Searching for Mr. Right Now

A new book says that more young women aren't looking for long-term love.

ByJessica Yellin and Shani Meewella

March 16, 2007 — -- On a Saturday night in Washington, D.C., 23-year-old Evi Lalangas and her 21-year-old sister, Tina, are ready to hit the town. Tonight's location? Adam's Morgan -- a hip, young D.C. neighborhood known for its bustling night life.

On this particular night, Evi and Tina grab their stilettos and their friends and head out the door in hopes of finding Mr. Right -- that is, Mr. Right Now. These ladies aren't looking for boyfriends, but they're open to the idea of hooking up.

"When you're hooking up," said Evi, explaining her feelings, "it's 'I want to feel good right now, and this is how I'm going to feel good. I'm going to kiss. I'm going to do this and that because I want it right now and don't care who you are. We want some sort of self-satisfaction."

According to Evi and Tina, "hooking up" is broadly defined. They say it can range from kissing to making out to having sex. It's often with a stranger and, if there were any thoughts of this tryst leading to a relationship, think again.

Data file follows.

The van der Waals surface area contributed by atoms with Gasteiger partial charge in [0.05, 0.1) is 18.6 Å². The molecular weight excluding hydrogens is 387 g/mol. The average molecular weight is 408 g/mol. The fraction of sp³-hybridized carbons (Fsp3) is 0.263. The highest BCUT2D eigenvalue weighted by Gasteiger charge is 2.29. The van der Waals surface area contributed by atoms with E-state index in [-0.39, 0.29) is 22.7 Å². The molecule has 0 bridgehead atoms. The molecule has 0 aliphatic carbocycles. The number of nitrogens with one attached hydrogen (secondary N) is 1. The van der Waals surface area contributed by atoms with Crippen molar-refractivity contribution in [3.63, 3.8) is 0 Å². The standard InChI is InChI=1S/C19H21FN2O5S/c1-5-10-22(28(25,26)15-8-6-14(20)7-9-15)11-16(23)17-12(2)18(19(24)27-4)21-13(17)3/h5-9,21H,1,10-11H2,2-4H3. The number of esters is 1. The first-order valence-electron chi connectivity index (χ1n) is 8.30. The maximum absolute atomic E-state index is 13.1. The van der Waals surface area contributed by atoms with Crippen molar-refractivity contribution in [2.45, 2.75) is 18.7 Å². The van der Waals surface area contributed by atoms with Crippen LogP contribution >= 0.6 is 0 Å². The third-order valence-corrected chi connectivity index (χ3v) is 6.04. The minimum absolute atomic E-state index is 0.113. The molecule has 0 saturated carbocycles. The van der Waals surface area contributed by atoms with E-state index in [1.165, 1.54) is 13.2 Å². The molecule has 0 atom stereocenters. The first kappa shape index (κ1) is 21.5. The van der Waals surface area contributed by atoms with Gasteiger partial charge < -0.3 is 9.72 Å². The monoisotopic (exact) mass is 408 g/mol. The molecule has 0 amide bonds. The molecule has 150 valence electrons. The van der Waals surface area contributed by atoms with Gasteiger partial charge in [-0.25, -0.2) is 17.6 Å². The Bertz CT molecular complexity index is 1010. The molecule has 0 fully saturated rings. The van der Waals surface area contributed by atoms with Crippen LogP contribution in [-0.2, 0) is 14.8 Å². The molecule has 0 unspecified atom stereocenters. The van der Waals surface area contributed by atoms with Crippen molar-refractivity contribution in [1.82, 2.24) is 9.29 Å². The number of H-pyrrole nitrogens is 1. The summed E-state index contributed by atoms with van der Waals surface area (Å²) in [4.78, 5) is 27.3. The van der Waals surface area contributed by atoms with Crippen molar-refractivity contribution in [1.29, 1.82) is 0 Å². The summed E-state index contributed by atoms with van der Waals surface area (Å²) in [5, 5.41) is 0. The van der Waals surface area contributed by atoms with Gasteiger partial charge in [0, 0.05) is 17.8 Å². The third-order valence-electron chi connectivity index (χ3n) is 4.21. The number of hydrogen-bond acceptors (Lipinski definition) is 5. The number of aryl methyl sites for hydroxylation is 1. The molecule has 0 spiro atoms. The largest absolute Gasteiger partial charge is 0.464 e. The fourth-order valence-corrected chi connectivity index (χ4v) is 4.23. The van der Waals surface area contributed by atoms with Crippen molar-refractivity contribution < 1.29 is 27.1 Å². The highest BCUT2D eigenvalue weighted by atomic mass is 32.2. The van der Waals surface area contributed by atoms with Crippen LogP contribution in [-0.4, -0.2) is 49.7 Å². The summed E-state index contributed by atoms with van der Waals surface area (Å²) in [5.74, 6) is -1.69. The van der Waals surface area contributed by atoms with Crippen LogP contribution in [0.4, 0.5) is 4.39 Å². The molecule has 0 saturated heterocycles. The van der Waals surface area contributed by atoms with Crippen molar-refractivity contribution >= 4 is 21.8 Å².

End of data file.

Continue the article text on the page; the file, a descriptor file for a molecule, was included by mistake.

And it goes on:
"[Hooking up] means there's no emotional element," said Evi. "We hooked up, I'm physically satisfied, and I went on my way."

So, just how prevalent is this culture of hooking up? "I think it's rampant," said Tina. "Everyone does it," said Evi. "In our age group? I think everyone. I think we would honestly consider someone weird if they didn't hook up."

Pulitzer Prize-winning Washington Post reporter Laura Sessions Stepp has written a book about this phenomenon titled "Unhooked: How Young Women Pursue Love, Delay Love, and Lose at Both." The book explores what Stepp said is an alarming trend among young women.

"The final piece of it among many … is their ability to be in a relationship once they want to be in a relationship," Stepp said. "How do you learn those things like respecting each other, having trust, communicating, solving problems?"

In researching the book, Stepp followed a handful of college and high school girls during a school year. Tina appears in the book under the the alias "Nicole," and is quoted describing one hookup: "The sex wasn't great," Nicole admitted later, but that's not why she had spent the night either time. "I wanted to prove I still had the upper hand. I knew he could get a lot of girls, and I was playing his own game …"